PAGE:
But such self-organization is hurting businesses devoted to reunions, says Jonathan Miller, co-owner of Reunited Inc, a 20-year-old company that has helped planned more than 1,000 high school reunions. "It's definitely affected our business," Miller says. "Classes can now easily say to me, 'Jonathan, we have 150 people in our Facebook group right now, and we really don't need your services.'"Of course, the flip side to that argument is that people still want to see who got fat, who is bald and who is rich in person:
College alumni associations are dealing with the same issues. "Students now are all connected through Facebook and MySpace and other sites, so they leave college with their own network completely intact," says Deborah Dietzler, executive director of alumni relations at the University of Georgia. "This is not like 20 years ago where, if you wanted to get in touch with someone, you kind of needed to call the alumni office."
Marc Dizon was a class officer for Virginia's West Springfield High class of 1999. Nine or so years later, dozens of former classmates began to e-mail him through Facebook to ask if a reunion was going to happen. The interest was there. "I don't think reunions are redundant on account of social media," he says. "You're always going to want to see people face to face. And those who don't go are probably those who wouldn't have gone even if there was no Facebook."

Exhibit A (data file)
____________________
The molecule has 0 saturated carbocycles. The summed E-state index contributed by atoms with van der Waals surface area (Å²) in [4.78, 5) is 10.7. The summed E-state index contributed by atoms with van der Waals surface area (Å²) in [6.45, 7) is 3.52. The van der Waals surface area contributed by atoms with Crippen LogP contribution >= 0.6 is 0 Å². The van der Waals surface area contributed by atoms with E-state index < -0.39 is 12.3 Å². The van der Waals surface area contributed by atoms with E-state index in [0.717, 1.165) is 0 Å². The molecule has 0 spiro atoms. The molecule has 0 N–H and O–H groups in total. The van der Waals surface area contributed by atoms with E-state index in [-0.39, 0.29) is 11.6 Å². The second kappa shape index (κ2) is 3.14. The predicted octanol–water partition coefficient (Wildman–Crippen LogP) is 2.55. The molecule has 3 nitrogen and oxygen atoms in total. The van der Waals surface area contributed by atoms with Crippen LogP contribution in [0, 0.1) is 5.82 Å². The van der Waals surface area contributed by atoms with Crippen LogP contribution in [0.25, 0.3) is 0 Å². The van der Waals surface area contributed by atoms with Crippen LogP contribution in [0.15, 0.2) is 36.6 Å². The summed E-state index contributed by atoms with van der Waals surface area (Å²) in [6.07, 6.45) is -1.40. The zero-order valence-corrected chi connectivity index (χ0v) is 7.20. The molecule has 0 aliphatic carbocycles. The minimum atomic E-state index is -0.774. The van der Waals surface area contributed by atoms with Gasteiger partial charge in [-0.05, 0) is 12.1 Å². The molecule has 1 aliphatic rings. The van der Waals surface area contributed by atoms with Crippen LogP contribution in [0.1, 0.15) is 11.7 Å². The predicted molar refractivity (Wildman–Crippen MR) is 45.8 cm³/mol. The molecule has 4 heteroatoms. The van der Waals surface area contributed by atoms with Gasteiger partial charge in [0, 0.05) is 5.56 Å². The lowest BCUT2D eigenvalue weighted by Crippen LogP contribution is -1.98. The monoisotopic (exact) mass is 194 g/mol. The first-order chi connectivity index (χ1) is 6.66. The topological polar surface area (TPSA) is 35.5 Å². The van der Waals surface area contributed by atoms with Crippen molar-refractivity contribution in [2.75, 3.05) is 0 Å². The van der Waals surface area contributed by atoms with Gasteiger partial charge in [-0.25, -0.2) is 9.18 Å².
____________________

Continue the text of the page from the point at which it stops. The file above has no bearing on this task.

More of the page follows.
Your humble editor found his ten year reunion quite sufficient in satisfying his curiosity. I skipped the 20.
(And if I get another virtual "gift" from an old high school classmate on FB, I am going to return it at the virtual store for a virtual gift card.)
The comments section is open for your thoughts.